Living in Brooklyn, New York, has been a very direct experience. You don’t get to see the cities’ real face until you actually move there. Before, I had no idea how tough NYC is, how tough the USA is for that matter. It’s a city, a country of dreams. A city of the aspiring, the hopefuls, the ambitious. New York City is full of people who can not be who they are at home. Therefor the city is chock-full of creative people, designers, dancers, actors, lesbians, homosexuals, transgenders. People of all races, cultures, and languages, of different talents and trades. And people like me, who feel constrained at home. They, we, all come there and we all want to make it whatever the dream is we are pursuing. Big or small. (text continues below)
What did I want? What did I aspire to? I aspired to be a New Yorker. Did I become one? That’s for others to decide. To be a New Yorker I figured you have to live and work there. So that’s what I did together with my fiancé. We rightly supposed that no corporate or bank would hire us. So we set out to create our own jobs. We got 49% of a Dutch bicycle shop in Cobble Hill, Brooklyn and founded a guided bike tour company as well: Rolling Orange Bike Tours.
We soon found out what running a small business in NYC really meant. It meant and still means hard work. You put in 60 hours a week each and still you don’t get the job done. It means managing staff who work for you who might just quit their job without notice, because there are no contracts between them and you. It means to have at least 3 people work for you that take care of all the paperwork for you because the US is hardly a country for entrepreneurs really, unless you are a corporate business. And you have to pay all of them before you pay yourself. The first year we almost went under. (text continues below)
Being an entrepreneur in NYC also has its up-sides. You meet wonderful people that walk in and out your store every day. You have access to all kinds of bike lobbying groups, local government and your own government to get things done like fighting for safer bike conditions in your neighborhood or promoting bike culture and biking in general to relieve the over-crowded streets and help improve the overall air quality. Entrepreneurs are not looked down on however small their business might be. Everybody knows how god darn much work it is and how easy it is to go bankrupt in a blink of an eye.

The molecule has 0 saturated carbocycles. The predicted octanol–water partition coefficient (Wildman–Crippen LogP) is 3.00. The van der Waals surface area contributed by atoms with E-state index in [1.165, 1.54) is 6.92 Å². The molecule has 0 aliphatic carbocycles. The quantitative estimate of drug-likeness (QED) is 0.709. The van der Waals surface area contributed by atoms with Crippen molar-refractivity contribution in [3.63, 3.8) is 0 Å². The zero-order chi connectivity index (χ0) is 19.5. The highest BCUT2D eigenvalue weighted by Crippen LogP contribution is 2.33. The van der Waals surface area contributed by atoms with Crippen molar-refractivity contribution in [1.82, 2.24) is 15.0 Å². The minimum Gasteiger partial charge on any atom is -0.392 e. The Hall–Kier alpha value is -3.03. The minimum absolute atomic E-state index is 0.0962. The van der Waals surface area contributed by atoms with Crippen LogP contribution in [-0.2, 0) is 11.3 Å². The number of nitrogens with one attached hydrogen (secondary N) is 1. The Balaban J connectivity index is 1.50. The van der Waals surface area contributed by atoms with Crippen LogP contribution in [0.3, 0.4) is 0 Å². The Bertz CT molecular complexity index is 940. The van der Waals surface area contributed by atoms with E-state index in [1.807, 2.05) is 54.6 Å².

For example when your employee has an accident in your store like we had, and your insurance company doesn’t renew your policy. They simply kick you out and good luck finding some other company to cover your back. Or when your rent goes up from $ 5,300 a month to $ 7,800 a month at the end of your lease, which actually also happened to us. And yet we survived and even started to thrive in the years to follow.
New York is no beginners’ game. It’s rough and it’s dirty and it’s also full of that wonderful energy that at first lifts you up and inspires you to go out there and give it all you’ve got. It’s a balancing game though to stay energized in that city. If you don’t pay attention soon enough it will start feeding off your energy and leave you depleted and worn out.
Is that why I left New York City? No. It was a choice of the mind over the heart. Me and my fiancé were just waiting for the first thing to happen to us that would have put us out of business. A traffic accident with one of our guests would have had us in court immediately, no matter how well you’re insured or what barriers you put up. We would have gone down not only with our business, but also personally. That’s no small price to pay or a small risk to run to be in a place that you absolutely love. Because at the end of the day, however much you love New York, it’s not going to love you back. It’s just the over-attractive and ultimate bad boyfriend you can date, but never marry.
Williamsburg, March 14th 2018